Watching your hero in action
"We are going to operate on your baby in 10 minutes," the doctor said to Mary Grace and Kirk when he awakened them at 3 a.m.
On the day before, March 6, they celebrated the birth of 7 lb., 13 oz. Mary Stephen Deas.
Now her lung had collapsed because of a hole that opened when she coughed, the doctor said. She needed immediate help.
Scheduled to arrive by Cesarean section March 16, Mary Stephen decided to show up early.
Today she is fine. The hole sealed. Her tiny lungs now manufacture the hormone-like substance that they require to work properly.
Nine days of tubes, needles and around-the-clock monitoring in Atlanta's Northside Hospital corrected her problems and stabilized her condition.
I don't know how close we came to losing this little blue-eyed, dark-haired baby. I don't know for sure what caused her problems or exactly what doctors did to correction them.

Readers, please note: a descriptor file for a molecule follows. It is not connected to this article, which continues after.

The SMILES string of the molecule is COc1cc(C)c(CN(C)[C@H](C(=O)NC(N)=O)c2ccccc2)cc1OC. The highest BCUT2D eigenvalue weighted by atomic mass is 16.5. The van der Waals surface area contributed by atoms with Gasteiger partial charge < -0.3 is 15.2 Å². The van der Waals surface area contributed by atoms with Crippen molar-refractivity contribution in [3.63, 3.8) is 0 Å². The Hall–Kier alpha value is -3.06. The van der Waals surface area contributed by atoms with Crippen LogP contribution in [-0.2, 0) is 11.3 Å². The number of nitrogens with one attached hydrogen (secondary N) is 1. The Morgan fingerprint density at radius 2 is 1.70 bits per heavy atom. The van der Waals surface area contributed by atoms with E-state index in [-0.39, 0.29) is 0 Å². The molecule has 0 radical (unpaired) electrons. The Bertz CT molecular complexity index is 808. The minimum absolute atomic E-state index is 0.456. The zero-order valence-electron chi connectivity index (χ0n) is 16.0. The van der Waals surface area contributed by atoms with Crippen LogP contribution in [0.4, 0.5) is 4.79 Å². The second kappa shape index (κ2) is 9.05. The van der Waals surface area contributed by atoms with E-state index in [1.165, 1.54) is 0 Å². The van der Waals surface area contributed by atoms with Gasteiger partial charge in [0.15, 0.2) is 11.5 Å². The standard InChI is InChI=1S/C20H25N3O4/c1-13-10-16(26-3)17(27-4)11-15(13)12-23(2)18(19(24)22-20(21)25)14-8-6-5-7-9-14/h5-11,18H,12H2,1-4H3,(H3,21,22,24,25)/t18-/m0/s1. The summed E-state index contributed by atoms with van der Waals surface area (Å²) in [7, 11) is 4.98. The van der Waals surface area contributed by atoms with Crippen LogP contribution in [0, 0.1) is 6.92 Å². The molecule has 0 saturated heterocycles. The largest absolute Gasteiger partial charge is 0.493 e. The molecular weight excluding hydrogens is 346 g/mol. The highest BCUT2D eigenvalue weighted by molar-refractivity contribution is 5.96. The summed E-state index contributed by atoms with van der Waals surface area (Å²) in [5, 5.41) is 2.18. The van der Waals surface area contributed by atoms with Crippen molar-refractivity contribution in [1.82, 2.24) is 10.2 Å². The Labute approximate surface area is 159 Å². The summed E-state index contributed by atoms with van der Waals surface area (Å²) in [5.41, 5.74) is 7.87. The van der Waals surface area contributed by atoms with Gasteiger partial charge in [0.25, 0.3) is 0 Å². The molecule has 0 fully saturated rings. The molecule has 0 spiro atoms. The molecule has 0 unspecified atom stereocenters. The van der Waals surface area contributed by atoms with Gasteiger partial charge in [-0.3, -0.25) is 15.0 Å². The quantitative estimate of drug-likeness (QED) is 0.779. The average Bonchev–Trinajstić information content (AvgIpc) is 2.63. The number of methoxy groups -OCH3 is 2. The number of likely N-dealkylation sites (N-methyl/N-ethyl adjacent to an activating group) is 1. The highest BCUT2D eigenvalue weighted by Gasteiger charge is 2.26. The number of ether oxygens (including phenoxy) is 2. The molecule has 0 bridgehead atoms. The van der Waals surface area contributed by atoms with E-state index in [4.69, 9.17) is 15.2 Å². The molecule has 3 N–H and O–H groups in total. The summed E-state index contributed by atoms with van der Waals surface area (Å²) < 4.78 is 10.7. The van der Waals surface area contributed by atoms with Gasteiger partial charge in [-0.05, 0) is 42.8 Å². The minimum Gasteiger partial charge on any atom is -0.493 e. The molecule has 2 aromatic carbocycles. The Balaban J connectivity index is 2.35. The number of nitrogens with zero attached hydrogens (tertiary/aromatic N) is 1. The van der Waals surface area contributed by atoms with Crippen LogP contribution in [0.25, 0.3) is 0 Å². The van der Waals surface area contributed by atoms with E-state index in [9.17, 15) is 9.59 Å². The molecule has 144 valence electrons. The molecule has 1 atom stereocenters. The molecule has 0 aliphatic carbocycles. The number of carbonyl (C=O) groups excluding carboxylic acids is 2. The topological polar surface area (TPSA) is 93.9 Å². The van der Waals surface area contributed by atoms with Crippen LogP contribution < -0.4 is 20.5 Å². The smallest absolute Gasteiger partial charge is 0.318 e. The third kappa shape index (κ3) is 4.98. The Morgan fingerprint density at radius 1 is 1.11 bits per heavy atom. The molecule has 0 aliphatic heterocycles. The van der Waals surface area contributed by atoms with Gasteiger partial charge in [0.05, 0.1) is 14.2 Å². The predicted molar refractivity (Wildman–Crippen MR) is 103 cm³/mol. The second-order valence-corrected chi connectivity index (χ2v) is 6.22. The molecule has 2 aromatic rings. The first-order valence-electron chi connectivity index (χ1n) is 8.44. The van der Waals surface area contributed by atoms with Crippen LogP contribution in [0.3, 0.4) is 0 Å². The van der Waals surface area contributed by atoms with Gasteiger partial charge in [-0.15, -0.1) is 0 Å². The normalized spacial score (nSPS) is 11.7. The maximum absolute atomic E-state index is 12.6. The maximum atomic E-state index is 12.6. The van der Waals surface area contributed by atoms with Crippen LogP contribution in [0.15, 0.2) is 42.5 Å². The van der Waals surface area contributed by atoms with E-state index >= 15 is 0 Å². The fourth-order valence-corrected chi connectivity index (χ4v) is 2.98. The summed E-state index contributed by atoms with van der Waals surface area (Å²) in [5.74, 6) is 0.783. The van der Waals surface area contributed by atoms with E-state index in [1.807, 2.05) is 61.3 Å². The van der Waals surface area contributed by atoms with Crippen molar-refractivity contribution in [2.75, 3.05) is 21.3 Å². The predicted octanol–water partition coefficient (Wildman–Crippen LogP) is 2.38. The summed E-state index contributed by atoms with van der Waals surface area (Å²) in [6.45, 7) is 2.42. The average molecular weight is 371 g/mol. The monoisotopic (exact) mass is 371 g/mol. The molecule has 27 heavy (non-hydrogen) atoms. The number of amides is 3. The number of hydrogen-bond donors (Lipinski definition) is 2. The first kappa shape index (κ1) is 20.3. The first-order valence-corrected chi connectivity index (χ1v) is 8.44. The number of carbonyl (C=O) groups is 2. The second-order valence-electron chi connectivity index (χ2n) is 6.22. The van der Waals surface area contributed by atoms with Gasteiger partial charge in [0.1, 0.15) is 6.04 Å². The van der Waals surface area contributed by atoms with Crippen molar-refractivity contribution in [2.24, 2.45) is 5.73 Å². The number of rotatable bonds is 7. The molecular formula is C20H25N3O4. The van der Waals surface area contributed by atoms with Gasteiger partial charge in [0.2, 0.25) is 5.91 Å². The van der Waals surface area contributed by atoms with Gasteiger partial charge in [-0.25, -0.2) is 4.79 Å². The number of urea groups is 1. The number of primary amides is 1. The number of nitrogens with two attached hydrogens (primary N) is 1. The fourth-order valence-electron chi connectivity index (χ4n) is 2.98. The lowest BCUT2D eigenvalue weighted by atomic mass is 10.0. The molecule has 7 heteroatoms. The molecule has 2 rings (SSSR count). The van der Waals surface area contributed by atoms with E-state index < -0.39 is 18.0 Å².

As grandparents, our information came second-hand.
But watching my worried child hover over her ill baby while being brave when her other two children came to the hospital makes her my hero.
Because the new baby wasn't showing up as large as her siblings during pre-natal examinations, I dubbed her "Nubbin."
Mary Grace never liked that nickname and coined a better one after Mary Stephen began winning her battle. "Scrappy" fit.
It is amazing how infants can be fragile but durable, or be badly sick yet heal so quickly.
I hadn't meant for my nickname to stick, and "Scrappy" won't either. The one that will, if any nickname does, is "Mary Stevie." Wright and Emma Grace find it easier to say.
Although Stephen is borrowed from her late grandfather Deas, he wouldn't care.